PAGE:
On April 20, 1993 — 29 years ago today – Tim McGraw released his self-titled debut album.
Tim McGraw hews closely to the hard-edged honky-tonk sound popular at the time, courtesy of slick co-production from Byron Gallimore (who has gone on to work with McGraw for years) and contributions from Nashville session players such as guitarist Larry Byrom and drummer Paul Leim. Still, the disc boasts little moments — such as harmonica from Kirk “Jelly Roll” Johnson and fiddle from Rob Hajacos on “What Room Was the Holiday In” — that give it an intriguing personality.
McGraw didn’t exactly come out of nowhere, but he did have a few lucky breaks. Born in Louisiana, he taught himself to play guitar in college, then dropped out of school and moved to Nashville in 1989, after Keith Whitley died. The following year, McGraw signed a record deal with Curb Records, after a label executive heard a demo via McGraw’s dad, baseball player Tug McGraw.
McGraw released his first single, “What Room Was the Holiday In,” in 1991. The song didn’t chart, but eventually ended up on Tim McGraw, alongside two songs co-written by Joe Diffie (“Memory Lane,” “Tears in the Rain”) and one song, “The Only Thing That I Have Left,” which George Strait had recorded in 1982.
At first, McGraw’s famous father did provide a bit of a boost: “[McGraw] was promoting his first single, “What Room Was the Holiday In,” and it was just a terrible song,” former WXTU program director John Hart recalls to Today. “He was a scared little kid, but a good-looking kid. The only reason I booked him was so we could say we were having Tug McGraw’s son on.”
However, as McGraw detailed to CMT in 2010, he preferred to make a name for himself the old-fashioned way: by building an audience on the road and earning a reputation as “sort of a bar band” performer.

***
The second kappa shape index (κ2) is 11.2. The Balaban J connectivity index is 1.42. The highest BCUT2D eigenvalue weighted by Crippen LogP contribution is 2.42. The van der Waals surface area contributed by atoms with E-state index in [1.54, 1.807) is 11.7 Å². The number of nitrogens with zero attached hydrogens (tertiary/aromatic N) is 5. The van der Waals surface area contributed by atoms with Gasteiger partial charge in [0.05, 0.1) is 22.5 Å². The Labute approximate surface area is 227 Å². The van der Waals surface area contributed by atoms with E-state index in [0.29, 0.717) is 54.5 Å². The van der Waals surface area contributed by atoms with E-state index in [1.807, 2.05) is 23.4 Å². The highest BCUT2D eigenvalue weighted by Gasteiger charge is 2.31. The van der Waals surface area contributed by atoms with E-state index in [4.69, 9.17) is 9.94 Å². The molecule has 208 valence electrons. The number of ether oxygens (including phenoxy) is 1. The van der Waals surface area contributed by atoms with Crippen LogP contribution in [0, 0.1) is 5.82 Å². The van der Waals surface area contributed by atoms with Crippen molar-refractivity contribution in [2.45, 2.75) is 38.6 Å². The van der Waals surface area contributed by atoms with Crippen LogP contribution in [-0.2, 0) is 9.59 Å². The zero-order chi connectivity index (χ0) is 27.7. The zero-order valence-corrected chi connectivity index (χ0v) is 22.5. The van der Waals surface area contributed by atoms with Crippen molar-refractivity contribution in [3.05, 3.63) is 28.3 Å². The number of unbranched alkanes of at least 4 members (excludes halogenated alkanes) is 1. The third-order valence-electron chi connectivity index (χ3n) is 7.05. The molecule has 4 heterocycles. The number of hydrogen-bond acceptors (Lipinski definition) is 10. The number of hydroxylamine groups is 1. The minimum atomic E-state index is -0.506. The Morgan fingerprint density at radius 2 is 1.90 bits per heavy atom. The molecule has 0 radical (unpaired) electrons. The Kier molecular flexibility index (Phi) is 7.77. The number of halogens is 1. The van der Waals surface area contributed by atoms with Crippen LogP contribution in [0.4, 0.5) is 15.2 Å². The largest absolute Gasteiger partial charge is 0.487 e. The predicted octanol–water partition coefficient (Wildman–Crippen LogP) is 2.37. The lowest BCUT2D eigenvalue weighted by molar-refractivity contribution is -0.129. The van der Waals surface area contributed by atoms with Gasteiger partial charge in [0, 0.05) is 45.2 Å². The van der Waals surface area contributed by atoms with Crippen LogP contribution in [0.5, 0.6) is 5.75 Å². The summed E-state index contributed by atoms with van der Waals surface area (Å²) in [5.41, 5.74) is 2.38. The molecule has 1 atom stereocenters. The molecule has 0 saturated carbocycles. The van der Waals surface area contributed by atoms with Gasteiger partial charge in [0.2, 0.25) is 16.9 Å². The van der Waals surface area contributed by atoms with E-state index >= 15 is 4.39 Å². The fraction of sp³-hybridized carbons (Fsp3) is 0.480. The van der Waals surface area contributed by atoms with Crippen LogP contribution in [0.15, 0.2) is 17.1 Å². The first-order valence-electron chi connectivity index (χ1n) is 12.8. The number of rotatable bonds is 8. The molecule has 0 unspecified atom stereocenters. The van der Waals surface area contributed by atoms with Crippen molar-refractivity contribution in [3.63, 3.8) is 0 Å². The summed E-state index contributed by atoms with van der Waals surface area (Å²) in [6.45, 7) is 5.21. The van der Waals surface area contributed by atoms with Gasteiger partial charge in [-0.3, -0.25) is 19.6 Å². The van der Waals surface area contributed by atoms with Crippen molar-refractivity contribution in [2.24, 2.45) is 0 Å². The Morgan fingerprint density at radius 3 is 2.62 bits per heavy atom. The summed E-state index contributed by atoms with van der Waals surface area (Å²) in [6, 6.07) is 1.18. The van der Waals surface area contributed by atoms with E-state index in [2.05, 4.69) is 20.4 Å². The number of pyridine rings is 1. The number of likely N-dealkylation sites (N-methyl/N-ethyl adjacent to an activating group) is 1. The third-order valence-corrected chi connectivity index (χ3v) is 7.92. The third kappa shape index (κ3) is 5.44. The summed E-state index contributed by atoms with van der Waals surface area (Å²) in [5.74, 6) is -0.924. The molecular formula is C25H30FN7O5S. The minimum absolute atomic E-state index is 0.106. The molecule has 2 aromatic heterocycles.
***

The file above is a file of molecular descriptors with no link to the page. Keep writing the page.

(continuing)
“What cut my teeth and made me a better artist, and made me a better singer, and made me a better performer,” he adds, “were those years I spent on the road in a van, pulling the trailer.”
As McGraw recalls, he and his band would head to one place and play gigs seven nights a week.
“Sometimes we’d play two or three weeks at a place,” he remembers. “It would be great to go to a place you’d never been before. On a Monday night, you set up and you’re playing and there are 30 or 40 people there. Then word would get out about our band being there. By the weekend, it would just be jam-packed, and it would stay that way for the next two weeks that we were there.”
Tim McGraw ended up spawning four singles: “What Room Was the Holiday In,” “Welcome to the Club,” “Two Steppin’ Mind” and “Memory Lane.” “Welcome to the Club” peaked at No. 47 on Billboard‘s Country Airplay chart — the closest McGraw got to the Top 40. In fact, Tim McGraw itself didn’t chart; still, the album raised McGraw’s profile — and when he released his sophomore effort, Not a Moment Too Soon, less than a year later, country stardom beckoned.
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